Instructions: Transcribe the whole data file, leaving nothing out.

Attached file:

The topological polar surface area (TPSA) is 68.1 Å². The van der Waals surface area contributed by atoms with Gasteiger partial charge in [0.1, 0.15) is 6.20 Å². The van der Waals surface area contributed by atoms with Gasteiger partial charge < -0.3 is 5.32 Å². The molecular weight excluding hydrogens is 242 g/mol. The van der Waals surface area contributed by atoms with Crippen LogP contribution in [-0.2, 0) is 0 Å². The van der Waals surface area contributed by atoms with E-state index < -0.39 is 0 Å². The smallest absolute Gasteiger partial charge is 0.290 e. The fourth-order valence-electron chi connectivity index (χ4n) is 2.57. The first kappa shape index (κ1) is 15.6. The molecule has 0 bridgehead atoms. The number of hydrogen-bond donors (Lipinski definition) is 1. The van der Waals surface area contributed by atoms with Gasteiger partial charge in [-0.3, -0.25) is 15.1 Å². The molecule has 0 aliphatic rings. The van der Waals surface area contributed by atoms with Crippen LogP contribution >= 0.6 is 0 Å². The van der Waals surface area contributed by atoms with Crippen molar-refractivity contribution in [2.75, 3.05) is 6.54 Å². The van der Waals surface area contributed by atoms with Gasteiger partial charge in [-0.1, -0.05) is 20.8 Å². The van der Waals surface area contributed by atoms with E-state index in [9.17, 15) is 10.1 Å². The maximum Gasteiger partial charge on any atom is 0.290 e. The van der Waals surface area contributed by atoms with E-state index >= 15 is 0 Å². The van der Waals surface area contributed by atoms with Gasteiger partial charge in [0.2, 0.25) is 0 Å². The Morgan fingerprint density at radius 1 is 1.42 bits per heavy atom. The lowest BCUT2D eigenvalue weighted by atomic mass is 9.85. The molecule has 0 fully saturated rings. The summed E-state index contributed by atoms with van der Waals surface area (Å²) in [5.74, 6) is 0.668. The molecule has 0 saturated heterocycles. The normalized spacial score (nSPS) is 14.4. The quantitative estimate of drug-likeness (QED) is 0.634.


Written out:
The topological polar surface area (TPSA) is 68.1 Å². The van der Waals surface area contributed by atoms with Gasteiger partial charge in [0.1, 0.15) is 6.20 Å². The van der Waals surface area contributed by atoms with Gasteiger partial charge < -0.3 is 5.32 Å². The molecular weight excluding hydrogens is 242 g/mol. The van der Waals surface area contributed by atoms with Crippen LogP contribution in [-0.2, 0) is 0 Å². The van der Waals surface area contributed by atoms with E-state index < -0.39 is 0 Å². The smallest absolute Gasteiger partial charge is 0.290 e. The fourth-order valence-electron chi connectivity index (χ4n) is 2.57. The first kappa shape index (κ1) is 15.6. The molecule has 0 bridgehead atoms. The number of hydrogen-bond donors (Lipinski definition) is 1. The van der Waals surface area contributed by atoms with Gasteiger partial charge in [-0.3, -0.25) is 15.1 Å². The molecule has 0 aliphatic rings. The van der Waals surface area contributed by atoms with Crippen LogP contribution >= 0.6 is 0 Å². The van der Waals surface area contributed by atoms with Crippen molar-refractivity contribution in [2.75, 3.05) is 6.54 Å². The van der Waals surface area contributed by atoms with Gasteiger partial charge in [-0.1, -0.05) is 20.8 Å². The van der Waals surface area contributed by atoms with E-state index in [9.17, 15) is 10.1 Å². The maximum Gasteiger partial charge on any atom is 0.290 e. The van der Waals surface area contributed by atoms with E-state index >= 15 is 0 Å². The van der Waals surface area contributed by atoms with Gasteiger partial charge in [0.2, 0.25) is 0 Å². The Morgan fingerprint density at radius 1 is 1.42 bits per heavy atom. The lowest BCUT2D eigenvalue weighted by atomic mass is 9.85. The molecule has 0 fully saturated rings. The summed E-state index contributed by atoms with van der Waals surface area (Å²) in [5.74, 6) is 0.668. The molecule has 0 saturated heterocycles. The normalized spacial score (nSPS) is 14.4. The quantitative estimate of drug-likeness (QED) is 0.634.